However, on the next day Saturday, April 1, the authorities in Venezuela did exactly what the majority of member states of the OAS were planning to urge at any upcoming meeting of the Council – they instructed the TSJ to rescind its two rulings (155 and 156) that had effectively eviscerated the National Assembly. On the same day, the TSJ rescinded its decisions and the powers and immunities of the National Assembly were duly restored.
By so doing, the authorities in Venezuela had pulled from the jaws of OAS condemnation the alteration of the constitution that would have permitted a discussion of Venezuela by the Permanent Council without the consent of government. And, it is important to understand that the antiquated Charter of the OAS and the outmoded Inter-American Democratic Charter forbid interference in the internal affairs of a member state without its permission. Only Article 20 of the Democratic Charter allows a discussion.
Effectively, then on Monday, April 3 there was no further basis for a discussion of Venezuela within the rules laid down by the two governing Charters. As predicted, the Bolivian Chair, who assumed office at 11 o’clock that morning, decided to suspend the formal meeting of the Permanent Council scheduled for 2:00 p.m.; instead he summoned an informal meeting of all member states for 4:00 p.m. at which all countries could discuss the events in Venezuela, with Venezuela’s participation, away from the live television coverage that accompanies formal Council meetings.
The leaders of the group, who had engineered the formal meeting of the Council, protested its suspension and with the help of the Secretary-General (himself at loggerheads with the Venezuelan government), the meeting was re-instated without proper notice. Consequently, almost half of the member states were not present. Faced with a refusal by the Bolivian Chair to hold the meeting and an equally firm refusal by the Vice Chair from Haiti to step-in, the dubious honour of chairing the meeting fell to Honduras which was one of the group of countries that had demanded the meeting.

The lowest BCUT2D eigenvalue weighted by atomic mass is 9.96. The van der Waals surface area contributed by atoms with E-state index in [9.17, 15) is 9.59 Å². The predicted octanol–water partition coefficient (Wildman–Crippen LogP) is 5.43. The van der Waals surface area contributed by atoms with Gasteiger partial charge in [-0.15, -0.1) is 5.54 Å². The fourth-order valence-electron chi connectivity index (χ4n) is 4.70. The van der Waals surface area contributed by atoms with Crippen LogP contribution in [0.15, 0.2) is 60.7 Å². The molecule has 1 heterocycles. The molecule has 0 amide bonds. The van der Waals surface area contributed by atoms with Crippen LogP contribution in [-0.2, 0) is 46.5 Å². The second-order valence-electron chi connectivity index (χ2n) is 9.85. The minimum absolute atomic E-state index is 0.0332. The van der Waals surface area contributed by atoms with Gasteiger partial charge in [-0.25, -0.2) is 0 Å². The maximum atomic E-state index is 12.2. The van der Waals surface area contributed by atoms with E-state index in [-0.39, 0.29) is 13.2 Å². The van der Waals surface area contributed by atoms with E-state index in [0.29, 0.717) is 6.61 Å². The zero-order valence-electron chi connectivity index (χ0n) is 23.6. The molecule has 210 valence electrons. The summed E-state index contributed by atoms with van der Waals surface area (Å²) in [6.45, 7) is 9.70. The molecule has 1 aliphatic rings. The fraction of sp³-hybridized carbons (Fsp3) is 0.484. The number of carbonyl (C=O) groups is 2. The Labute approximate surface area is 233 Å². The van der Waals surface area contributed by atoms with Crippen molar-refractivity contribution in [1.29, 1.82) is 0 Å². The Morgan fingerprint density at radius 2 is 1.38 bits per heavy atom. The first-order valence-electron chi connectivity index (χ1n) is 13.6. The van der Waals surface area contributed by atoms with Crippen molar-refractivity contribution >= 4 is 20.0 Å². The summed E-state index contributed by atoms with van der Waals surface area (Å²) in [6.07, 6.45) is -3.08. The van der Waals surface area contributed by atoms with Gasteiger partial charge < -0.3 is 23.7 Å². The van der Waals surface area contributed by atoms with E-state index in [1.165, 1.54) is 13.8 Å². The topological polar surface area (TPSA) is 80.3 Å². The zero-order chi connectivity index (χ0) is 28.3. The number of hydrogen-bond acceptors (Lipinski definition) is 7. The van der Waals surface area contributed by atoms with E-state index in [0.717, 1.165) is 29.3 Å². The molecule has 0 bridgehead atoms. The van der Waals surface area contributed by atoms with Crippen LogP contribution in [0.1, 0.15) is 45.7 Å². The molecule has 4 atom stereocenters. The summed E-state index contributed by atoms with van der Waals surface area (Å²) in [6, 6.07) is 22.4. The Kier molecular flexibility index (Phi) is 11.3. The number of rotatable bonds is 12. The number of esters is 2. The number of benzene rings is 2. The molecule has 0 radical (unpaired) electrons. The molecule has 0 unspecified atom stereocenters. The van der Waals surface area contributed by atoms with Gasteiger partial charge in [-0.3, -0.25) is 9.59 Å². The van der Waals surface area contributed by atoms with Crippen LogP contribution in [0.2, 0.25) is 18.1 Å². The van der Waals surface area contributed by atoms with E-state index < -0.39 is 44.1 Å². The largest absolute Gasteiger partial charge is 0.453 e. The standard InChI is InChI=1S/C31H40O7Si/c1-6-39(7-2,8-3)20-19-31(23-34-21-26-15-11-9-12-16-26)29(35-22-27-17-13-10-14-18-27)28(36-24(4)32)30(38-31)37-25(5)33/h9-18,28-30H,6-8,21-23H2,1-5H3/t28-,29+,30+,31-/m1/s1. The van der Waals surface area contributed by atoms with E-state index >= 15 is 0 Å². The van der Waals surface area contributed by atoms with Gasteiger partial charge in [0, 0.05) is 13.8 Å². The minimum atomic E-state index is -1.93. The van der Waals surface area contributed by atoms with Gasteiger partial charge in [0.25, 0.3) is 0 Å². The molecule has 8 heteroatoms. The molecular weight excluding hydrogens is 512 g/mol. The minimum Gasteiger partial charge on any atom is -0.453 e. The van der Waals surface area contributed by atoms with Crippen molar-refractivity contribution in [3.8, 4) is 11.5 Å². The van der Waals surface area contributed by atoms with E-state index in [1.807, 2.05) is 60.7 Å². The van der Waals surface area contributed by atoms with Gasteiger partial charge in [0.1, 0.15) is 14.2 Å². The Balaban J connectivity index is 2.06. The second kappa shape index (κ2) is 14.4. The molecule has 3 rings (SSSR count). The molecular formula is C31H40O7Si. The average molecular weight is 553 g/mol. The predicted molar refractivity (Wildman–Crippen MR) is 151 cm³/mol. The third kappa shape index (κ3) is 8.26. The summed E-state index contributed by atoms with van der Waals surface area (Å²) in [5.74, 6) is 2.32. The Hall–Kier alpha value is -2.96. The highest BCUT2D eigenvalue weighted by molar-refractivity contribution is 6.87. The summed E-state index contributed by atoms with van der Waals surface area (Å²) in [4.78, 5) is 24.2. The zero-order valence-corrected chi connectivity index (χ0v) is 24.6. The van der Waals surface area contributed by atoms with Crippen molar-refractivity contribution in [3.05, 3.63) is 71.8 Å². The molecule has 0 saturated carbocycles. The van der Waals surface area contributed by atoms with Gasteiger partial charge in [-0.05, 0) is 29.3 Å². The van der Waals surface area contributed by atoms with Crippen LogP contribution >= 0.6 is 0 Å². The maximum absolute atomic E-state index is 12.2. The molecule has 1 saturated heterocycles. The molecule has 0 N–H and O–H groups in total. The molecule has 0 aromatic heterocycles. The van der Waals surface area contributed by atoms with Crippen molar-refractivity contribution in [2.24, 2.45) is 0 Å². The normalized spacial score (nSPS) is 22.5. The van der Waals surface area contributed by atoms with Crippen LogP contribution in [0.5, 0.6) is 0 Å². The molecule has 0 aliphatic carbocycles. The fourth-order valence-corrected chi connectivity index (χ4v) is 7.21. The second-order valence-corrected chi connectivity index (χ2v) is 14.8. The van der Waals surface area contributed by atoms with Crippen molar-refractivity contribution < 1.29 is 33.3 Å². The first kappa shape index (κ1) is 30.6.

It remains more than doubtful that the meeting was held within the rules of the Organisation. This was underlined by the elected Bolivian Chair who made a cameo appearance at the meeting only to denounce it as a ‘coup d’état’ before walking out. Then a Resolution, which was also not presented within the rules of the Organisation, was adopted by “acclamation” by only 17 of the 34 member states, whereas the guiding rule states unequivocally that “decisions shall be taken by the vote of an absolute majority”.
Whatever anyone thinks of the situation in Venezuela, Monday, April 3 was an inglorious day in the history of the OAS. The events of that day did nothing to advance concerns about a member state; slammed the door on the opportunity for a tough and meaningful discussion; and hardened the lines of antagonism between member countries.
The rules and the Charters of the OAS are outmoded and in need of urgent review but disregard for them while they remain the only guiding principles, has eroded confidence and trust in the organisation. And, that is a great shame at a time when the world needs strong institutions of multilateralism.
(The writer is Antigua and Barbuda’s Ambassador to the United States and the OAS. He is also a Senior Fellow at the Institute of Commonwealth Studies, University of London and Massey College in the University of Toronto. The view expressed are entirely his own)